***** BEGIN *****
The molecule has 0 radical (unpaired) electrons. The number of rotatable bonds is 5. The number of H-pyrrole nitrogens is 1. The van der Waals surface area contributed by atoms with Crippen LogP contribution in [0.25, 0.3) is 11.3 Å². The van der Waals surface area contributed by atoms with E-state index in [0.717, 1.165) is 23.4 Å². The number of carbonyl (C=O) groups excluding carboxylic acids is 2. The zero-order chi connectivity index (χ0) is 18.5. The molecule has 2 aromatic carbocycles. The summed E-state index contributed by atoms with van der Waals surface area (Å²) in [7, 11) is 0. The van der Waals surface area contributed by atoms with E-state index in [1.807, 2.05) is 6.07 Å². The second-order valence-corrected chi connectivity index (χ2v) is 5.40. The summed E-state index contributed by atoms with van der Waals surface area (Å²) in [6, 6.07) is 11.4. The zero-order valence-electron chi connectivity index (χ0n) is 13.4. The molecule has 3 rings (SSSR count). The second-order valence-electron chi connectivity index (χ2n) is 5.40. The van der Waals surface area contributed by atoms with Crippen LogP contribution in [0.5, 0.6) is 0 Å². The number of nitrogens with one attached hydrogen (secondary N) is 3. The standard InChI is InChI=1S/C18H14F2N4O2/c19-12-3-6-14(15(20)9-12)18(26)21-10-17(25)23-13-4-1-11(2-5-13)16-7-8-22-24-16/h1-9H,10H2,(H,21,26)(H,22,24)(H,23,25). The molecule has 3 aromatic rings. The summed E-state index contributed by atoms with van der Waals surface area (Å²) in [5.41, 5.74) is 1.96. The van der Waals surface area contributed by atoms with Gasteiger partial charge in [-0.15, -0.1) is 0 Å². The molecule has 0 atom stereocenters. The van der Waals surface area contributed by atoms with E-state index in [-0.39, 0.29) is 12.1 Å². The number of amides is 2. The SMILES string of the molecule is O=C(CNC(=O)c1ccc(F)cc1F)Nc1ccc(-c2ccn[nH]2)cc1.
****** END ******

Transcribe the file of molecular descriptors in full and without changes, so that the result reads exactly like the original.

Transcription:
The molecule has 0 radical (unpaired) electrons. The number of rotatable bonds is 5. The number of H-pyrrole nitrogens is 1. The van der Waals surface area contributed by atoms with Crippen LogP contribution in [0.25, 0.3) is 11.3 Å². The van der Waals surface area contributed by atoms with E-state index in [0.717, 1.165) is 23.4 Å². The number of carbonyl (C=O) groups excluding carboxylic acids is 2. The zero-order chi connectivity index (χ0) is 18.5. The molecule has 2 aromatic carbocycles. The summed E-state index contributed by atoms with van der Waals surface area (Å²) in [7, 11) is 0. The van der Waals surface area contributed by atoms with E-state index in [1.807, 2.05) is 6.07 Å². The second-order valence-corrected chi connectivity index (χ2v) is 5.40. The summed E-state index contributed by atoms with van der Waals surface area (Å²) in [6, 6.07) is 11.4. The zero-order valence-electron chi connectivity index (χ0n) is 13.4. The molecule has 3 rings (SSSR count). The second-order valence-electron chi connectivity index (χ2n) is 5.40. The van der Waals surface area contributed by atoms with Crippen LogP contribution in [0.5, 0.6) is 0 Å². The number of nitrogens with one attached hydrogen (secondary N) is 3. The standard InChI is InChI=1S/C18H14F2N4O2/c19-12-3-6-14(15(20)9-12)18(26)21-10-17(25)23-13-4-1-11(2-5-13)16-7-8-22-24-16/h1-9H,10H2,(H,21,26)(H,22,24)(H,23,25). The molecule has 3 aromatic rings. The summed E-state index contributed by atoms with van der Waals surface area (Å²) in [5.41, 5.74) is 1.96. The van der Waals surface area contributed by atoms with Gasteiger partial charge in [-0.15, -0.1) is 0 Å². The molecule has 0 atom stereocenters. The van der Waals surface area contributed by atoms with E-state index in [-0.39, 0.29) is 12.1 Å². The number of amides is 2. The SMILES string of the molecule is O=C(CNC(=O)c1ccc(F)cc1F)Nc1ccc(-c2ccn[nH]2)cc1.